Despite concerns about its potential abuse, the red flag law passed by the Colorado Legislature has been used only once in Montezuma County since it went into effect on Jan. 1, 2020.
The law’s proposal in 2019 was met with stiff, if symbolic, resistance from county officials and some citizens who viewed it as a slippery slope toward stripping away their Second Amendment rights.
HB 1177 created the ability for a family member, household member or law enforcement officer to petition the court for a temporary extreme risk protection order.
An extreme risk protection order directs a person to surrender his or her firearms.
The petitioner must present evidence under oath that a person poses significant risk to self or others by having a firearm in his or her custody.
The court must hold a temporary protection order hearing on the day the petition is filed or the day after, and the evidence must meet the “clear and convincing’ standard. If the court issues the order, the person must surrender all his or her firearms and concealed carry permit.
A second court hearing must be held within 14 days to determine whether the protection order should be continued for up to 364 days, during which time the person is prohibited from possessing a firearm. The court must provide an attorney for the person under the protection order during the hearing.
The person can motion the court once during the 364-day order for a hearing to terminate the protection order. The respondent has the burden of proof at a termination hearing.
According to data from the Montezuma County Combined Courts, the law has been used only once in the county since taking effect over a year ago.
According to court documents, District Court Judge Doug Walker issued a temporary extreme risk protection order for a Mancos resident in October.
The man’s ex-girlfriend alleged in a signed affidavit that the man had access to firearms, made death threats and was abusive.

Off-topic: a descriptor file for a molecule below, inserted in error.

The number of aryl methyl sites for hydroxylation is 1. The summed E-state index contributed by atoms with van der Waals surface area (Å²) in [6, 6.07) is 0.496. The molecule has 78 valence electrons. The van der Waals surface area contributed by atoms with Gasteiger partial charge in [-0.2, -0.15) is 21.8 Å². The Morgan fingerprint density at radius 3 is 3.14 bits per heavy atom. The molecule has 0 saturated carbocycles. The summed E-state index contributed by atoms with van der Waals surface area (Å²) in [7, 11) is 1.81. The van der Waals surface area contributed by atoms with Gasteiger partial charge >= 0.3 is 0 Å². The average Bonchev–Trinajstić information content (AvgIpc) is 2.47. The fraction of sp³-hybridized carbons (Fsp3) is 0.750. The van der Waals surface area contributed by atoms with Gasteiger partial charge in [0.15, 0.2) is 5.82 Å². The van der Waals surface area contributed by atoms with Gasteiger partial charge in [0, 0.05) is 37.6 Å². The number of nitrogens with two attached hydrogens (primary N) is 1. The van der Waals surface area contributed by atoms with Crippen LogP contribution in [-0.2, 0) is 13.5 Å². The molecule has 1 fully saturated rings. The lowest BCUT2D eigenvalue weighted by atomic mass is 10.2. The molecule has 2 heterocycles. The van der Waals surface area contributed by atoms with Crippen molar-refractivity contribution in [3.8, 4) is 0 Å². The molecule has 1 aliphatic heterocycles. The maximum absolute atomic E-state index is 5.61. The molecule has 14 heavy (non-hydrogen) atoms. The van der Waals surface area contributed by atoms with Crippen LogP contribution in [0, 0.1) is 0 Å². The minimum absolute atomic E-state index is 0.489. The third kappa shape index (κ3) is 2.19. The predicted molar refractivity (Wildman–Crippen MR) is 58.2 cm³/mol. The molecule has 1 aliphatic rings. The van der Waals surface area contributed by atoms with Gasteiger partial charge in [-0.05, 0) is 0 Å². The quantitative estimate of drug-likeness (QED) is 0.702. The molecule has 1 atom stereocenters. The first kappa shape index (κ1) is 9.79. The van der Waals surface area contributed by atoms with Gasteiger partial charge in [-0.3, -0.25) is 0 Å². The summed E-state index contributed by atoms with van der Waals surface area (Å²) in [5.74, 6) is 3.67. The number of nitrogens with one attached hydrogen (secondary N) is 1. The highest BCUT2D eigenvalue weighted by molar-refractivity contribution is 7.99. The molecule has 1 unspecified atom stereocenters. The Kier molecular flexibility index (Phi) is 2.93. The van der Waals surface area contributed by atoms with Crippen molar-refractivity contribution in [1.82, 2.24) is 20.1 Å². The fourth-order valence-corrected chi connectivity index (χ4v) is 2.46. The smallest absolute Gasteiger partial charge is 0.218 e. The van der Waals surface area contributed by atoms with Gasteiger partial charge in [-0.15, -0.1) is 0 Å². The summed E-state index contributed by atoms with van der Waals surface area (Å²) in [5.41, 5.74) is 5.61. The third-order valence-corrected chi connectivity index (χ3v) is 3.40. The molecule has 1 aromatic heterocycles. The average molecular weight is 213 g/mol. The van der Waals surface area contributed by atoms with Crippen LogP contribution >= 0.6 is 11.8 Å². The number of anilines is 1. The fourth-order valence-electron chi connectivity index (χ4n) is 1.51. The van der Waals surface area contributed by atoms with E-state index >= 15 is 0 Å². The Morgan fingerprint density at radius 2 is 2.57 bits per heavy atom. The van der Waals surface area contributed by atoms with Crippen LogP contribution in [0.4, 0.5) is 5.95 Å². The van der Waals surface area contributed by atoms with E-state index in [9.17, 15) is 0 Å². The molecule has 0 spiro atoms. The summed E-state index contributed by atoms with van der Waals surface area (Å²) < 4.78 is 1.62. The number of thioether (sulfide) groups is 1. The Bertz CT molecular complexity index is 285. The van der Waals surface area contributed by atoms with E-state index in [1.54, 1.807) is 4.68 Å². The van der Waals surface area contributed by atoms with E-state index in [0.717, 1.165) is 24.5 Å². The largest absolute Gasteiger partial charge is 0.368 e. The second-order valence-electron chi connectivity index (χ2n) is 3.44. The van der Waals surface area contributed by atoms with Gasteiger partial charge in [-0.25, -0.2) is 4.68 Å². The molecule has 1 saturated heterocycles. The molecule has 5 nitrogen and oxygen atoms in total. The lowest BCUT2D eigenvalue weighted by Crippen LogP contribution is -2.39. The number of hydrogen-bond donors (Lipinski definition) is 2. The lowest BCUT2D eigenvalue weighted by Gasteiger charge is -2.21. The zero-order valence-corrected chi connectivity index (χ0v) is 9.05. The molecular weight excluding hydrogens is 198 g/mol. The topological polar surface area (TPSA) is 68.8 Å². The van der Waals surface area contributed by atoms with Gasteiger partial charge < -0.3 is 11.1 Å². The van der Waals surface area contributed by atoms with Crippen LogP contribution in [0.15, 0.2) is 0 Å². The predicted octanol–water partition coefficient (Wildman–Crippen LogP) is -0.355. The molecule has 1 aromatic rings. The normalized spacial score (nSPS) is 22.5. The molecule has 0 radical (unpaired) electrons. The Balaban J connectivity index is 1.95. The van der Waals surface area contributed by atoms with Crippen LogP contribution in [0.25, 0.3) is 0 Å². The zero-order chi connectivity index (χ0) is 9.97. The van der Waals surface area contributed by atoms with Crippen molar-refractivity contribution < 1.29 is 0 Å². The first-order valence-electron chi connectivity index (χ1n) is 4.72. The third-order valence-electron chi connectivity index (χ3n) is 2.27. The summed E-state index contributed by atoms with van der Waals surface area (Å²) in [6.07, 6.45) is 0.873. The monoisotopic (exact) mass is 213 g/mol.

An investigation by the Montezuma County Sheriff’s Office determined that the man never had a weapon.
According to Sheriff Steve Nowlin, there was no evidence that the petitioner’s claims of abuse and firearm possession were true.
The man previously been convicted of a felony and was on probation, barring him from possessing any weapons in the first place.
At a hearing to determine whether the temporary order should be continued, the petitioner was unable to prove her case and the order was lifted.
Attorney Mike Green was appointed by the court to defend the Mancos man. Green is also the Cortez city attorney.
“She couldn’t prove the elements that she needed to prove under the statute, Green told The Journal. So the order wasn’t granted.
According to statute, a court must find by a preponderance of evidence that “the respondent poses a significant risk of causing personal injury to self or others in the near future by having in his or her custody or control a firearm or by purchasing, possessing or receiving a firearms.”
Green acknowledged that the judge in these cases is often put in a tough spot.
“In all fairness to the court, it’s an extremely difficult situation,” Green said. “So they give out the temporary order to be on the side of caution.”
Nowlin told The Journal that the petitioner’s allegations were unfounded and that he believed the law was abused.
“I just really questioned a lot of it,” Nowlin said. “He never had any weapons. And that went totally against what she was saying.”
Nowlin has been skeptical of the law since the beginning.
“Just the potential for abuse is so valid,” Nowlin said. “It can come from anybody in that family circle, even an ex-wife from 20 years ago.”
Despite his own reservations, Nowlin intends to enforce the law.
“When I get a court order, then I have to obey the court order. And I do,” Nowlin said.
According to reporting from The Denver Post, concerns from gun advocates about widespread abuse of the law statewide turned out to be off-base. In its first year, the law has been used relatively sparingly and mostly by law enforcement agencies.